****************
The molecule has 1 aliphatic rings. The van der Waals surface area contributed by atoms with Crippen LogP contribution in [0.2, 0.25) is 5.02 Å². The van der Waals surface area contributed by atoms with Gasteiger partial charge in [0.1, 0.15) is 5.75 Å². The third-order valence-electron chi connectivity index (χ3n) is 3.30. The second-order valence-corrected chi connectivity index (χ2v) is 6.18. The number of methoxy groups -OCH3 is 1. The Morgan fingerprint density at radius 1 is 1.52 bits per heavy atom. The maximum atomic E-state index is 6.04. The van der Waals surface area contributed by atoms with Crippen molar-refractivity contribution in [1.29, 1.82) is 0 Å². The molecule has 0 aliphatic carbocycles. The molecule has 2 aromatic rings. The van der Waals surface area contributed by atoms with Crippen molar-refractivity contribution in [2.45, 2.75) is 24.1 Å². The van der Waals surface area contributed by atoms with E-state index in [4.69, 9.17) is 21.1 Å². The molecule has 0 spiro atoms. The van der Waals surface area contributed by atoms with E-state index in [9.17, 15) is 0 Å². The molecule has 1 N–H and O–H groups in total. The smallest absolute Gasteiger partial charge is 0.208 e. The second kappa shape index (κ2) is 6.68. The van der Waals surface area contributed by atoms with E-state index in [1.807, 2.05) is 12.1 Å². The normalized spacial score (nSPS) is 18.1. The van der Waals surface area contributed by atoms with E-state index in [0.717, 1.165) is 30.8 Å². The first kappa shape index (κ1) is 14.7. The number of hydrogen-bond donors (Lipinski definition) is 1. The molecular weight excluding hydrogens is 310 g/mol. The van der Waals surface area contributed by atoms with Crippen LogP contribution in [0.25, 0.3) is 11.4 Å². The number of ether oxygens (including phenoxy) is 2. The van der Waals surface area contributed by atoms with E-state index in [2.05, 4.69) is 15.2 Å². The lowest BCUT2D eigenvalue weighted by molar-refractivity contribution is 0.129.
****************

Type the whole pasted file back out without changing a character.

The molecule has 1 aliphatic rings. The van der Waals surface area contributed by atoms with Crippen LogP contribution in [0.2, 0.25) is 5.02 Å². The van der Waals surface area contributed by atoms with Gasteiger partial charge in [0.1, 0.15) is 5.75 Å². The third-order valence-electron chi connectivity index (χ3n) is 3.30. The second-order valence-corrected chi connectivity index (χ2v) is 6.18. The number of methoxy groups -OCH3 is 1. The Morgan fingerprint density at radius 1 is 1.52 bits per heavy atom. The maximum atomic E-state index is 6.04. The van der Waals surface area contributed by atoms with Crippen molar-refractivity contribution in [1.29, 1.82) is 0 Å². The molecule has 0 aliphatic carbocycles. The molecule has 2 aromatic rings. The van der Waals surface area contributed by atoms with Crippen molar-refractivity contribution in [2.45, 2.75) is 24.1 Å². The van der Waals surface area contributed by atoms with E-state index in [4.69, 9.17) is 21.1 Å². The molecule has 0 spiro atoms. The van der Waals surface area contributed by atoms with E-state index in [9.17, 15) is 0 Å². The molecule has 1 N–H and O–H groups in total. The smallest absolute Gasteiger partial charge is 0.208 e. The second kappa shape index (κ2) is 6.68. The van der Waals surface area contributed by atoms with E-state index in [1.807, 2.05) is 12.1 Å². The normalized spacial score (nSPS) is 18.1. The van der Waals surface area contributed by atoms with E-state index in [0.717, 1.165) is 30.8 Å². The first kappa shape index (κ1) is 14.7. The number of hydrogen-bond donors (Lipinski definition) is 1. The molecular weight excluding hydrogens is 310 g/mol. The van der Waals surface area contributed by atoms with Crippen LogP contribution in [0.25, 0.3) is 11.4 Å². The number of ether oxygens (including phenoxy) is 2. The van der Waals surface area contributed by atoms with E-state index in [2.05, 4.69) is 15.2 Å². The lowest BCUT2D eigenvalue weighted by molar-refractivity contribution is 0.129.